- Restart the p4d, and it *should* start up in SSL. Confirm this by connecting via SSL (use ssl:your_ip:your_port) in your p4 client as your host address. (I would also look into setting the security settings high enough to require a password on login.)
Setting up Perforce for Unity
It’s also important to setup the typemap for Perforce, to ensure that the files that are being checked out are properly marked as text, binary, and binary exclusive.
In order to do this, type:
You’ll want to paste in the following typemap, and be sure to save.
Until I have to run through this again, this is the approximation of the work that I needed to do to get Perforce up and running on my EC2 instance. It may be missing certain important bits of information, and it may be wrong, as I do remember running into a few “gotcha!”s during installation.If you have anything specific to ask or pass along, simply reach out to me via the contact page, or try Twitter.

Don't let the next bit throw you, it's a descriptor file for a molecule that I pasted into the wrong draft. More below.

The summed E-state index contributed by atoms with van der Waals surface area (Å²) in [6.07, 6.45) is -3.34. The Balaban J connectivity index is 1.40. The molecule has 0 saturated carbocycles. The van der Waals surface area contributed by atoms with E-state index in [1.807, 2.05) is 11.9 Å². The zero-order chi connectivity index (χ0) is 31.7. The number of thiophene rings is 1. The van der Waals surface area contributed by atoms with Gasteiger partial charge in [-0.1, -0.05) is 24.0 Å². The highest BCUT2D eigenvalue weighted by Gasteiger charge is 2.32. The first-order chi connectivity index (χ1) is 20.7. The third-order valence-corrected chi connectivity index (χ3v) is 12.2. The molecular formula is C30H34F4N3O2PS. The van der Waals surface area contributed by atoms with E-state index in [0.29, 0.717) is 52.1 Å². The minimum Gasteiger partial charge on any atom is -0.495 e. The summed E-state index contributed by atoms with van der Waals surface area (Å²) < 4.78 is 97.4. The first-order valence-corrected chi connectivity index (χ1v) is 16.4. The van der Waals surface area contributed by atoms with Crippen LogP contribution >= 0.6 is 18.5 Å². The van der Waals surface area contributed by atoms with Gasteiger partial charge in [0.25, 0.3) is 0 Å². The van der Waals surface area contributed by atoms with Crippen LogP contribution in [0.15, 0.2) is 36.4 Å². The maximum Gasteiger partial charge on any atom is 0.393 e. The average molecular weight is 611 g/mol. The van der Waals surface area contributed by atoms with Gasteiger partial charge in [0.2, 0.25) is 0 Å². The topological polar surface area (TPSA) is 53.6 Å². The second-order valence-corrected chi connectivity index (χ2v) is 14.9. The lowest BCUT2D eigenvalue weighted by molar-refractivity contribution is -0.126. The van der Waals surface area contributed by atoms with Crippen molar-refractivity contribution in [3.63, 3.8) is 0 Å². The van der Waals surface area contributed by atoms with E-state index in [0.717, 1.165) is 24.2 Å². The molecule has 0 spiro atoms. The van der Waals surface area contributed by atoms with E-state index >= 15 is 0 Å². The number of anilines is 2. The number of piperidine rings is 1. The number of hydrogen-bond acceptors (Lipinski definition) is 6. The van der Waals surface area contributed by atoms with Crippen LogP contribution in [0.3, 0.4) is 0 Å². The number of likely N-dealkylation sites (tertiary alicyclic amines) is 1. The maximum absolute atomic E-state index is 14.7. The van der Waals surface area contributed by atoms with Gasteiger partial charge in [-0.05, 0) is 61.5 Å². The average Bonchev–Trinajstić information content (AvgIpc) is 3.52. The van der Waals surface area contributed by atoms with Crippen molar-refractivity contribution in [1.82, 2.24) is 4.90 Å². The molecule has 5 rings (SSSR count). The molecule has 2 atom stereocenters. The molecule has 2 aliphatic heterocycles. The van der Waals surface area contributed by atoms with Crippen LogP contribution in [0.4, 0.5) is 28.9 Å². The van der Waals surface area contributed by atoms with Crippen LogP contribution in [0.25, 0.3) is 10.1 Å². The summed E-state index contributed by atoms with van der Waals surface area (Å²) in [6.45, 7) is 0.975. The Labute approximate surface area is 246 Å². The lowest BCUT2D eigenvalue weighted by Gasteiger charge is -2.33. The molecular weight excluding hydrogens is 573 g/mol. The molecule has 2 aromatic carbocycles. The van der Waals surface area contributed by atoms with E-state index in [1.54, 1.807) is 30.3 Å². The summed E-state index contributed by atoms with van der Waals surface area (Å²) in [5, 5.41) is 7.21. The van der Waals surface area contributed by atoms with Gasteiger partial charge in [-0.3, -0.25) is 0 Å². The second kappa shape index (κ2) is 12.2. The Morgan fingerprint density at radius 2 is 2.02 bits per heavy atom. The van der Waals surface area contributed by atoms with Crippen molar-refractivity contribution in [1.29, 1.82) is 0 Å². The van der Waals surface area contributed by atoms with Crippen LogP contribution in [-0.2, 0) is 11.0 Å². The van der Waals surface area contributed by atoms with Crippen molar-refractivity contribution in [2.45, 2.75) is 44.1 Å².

- If you have everything up and running on the server, and you cannot seem to access the server from outside the server, make sure that you did not set the P4PORT to ssl:localhost:1666. This restricts all external connections, even if your firewall has an open port to your server.
The majority of the credit for this knowledge is not my own. Thanks to the following sites that contained most of this information: